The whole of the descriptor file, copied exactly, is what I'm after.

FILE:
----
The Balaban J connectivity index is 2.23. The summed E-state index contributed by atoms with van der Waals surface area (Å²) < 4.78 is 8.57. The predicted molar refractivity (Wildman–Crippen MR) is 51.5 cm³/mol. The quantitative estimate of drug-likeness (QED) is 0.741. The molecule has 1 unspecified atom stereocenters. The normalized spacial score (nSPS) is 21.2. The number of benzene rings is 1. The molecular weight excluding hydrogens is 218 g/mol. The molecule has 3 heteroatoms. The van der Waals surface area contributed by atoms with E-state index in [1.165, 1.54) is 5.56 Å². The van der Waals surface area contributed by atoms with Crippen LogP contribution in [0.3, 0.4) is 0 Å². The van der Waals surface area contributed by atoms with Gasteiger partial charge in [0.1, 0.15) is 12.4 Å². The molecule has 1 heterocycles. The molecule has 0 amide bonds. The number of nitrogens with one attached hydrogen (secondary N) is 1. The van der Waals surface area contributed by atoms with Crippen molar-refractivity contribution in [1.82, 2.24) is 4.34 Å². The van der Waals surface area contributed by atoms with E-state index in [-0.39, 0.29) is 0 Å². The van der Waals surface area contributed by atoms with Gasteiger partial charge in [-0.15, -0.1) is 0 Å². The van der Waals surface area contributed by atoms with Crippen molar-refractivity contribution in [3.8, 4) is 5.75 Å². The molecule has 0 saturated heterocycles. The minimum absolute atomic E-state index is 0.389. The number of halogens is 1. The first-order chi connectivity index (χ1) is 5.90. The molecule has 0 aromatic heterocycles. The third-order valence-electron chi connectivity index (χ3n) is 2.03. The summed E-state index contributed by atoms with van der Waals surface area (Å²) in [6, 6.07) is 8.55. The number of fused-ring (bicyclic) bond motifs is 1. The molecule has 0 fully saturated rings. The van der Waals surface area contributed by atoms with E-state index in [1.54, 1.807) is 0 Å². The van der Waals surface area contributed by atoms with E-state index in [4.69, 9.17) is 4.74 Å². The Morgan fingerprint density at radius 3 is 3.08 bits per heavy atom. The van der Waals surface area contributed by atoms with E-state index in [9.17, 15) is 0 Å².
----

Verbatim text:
The Balaban J connectivity index is 2.23. The summed E-state index contributed by atoms with van der Waals surface area (Å²) < 4.78 is 8.57. The predicted molar refractivity (Wildman–Crippen MR) is 51.5 cm³/mol. The quantitative estimate of drug-likeness (QED) is 0.741. The molecule has 1 unspecified atom stereocenters. The normalized spacial score (nSPS) is 21.2. The number of benzene rings is 1. The molecular weight excluding hydrogens is 218 g/mol. The molecule has 3 heteroatoms. The van der Waals surface area contributed by atoms with E-state index in [1.165, 1.54) is 5.56 Å². The van der Waals surface area contributed by atoms with Crippen LogP contribution in [0.3, 0.4) is 0 Å². The van der Waals surface area contributed by atoms with Gasteiger partial charge in [0.1, 0.15) is 12.4 Å². The molecule has 1 heterocycles. The molecule has 0 amide bonds. The number of nitrogens with one attached hydrogen (secondary N) is 1. The van der Waals surface area contributed by atoms with Crippen molar-refractivity contribution in [1.82, 2.24) is 4.34 Å². The van der Waals surface area contributed by atoms with E-state index in [-0.39, 0.29) is 0 Å². The van der Waals surface area contributed by atoms with Gasteiger partial charge in [-0.15, -0.1) is 0 Å². The van der Waals surface area contributed by atoms with Crippen molar-refractivity contribution in [3.8, 4) is 5.75 Å². The molecule has 0 saturated heterocycles. The minimum absolute atomic E-state index is 0.389. The number of halogens is 1. The first-order chi connectivity index (χ1) is 5.90. The molecule has 0 aromatic heterocycles. The third-order valence-electron chi connectivity index (χ3n) is 2.03. The summed E-state index contributed by atoms with van der Waals surface area (Å²) in [6, 6.07) is 8.55. The number of fused-ring (bicyclic) bond motifs is 1. The molecule has 0 fully saturated rings. The van der Waals surface area contributed by atoms with E-state index in [1.54, 1.807) is 0 Å². The van der Waals surface area contributed by atoms with E-state index in [4.69, 9.17) is 4.74 Å². The Morgan fingerprint density at radius 3 is 3.08 bits per heavy atom. The van der Waals surface area contributed by atoms with E-state index in [9.17, 15) is 0 Å².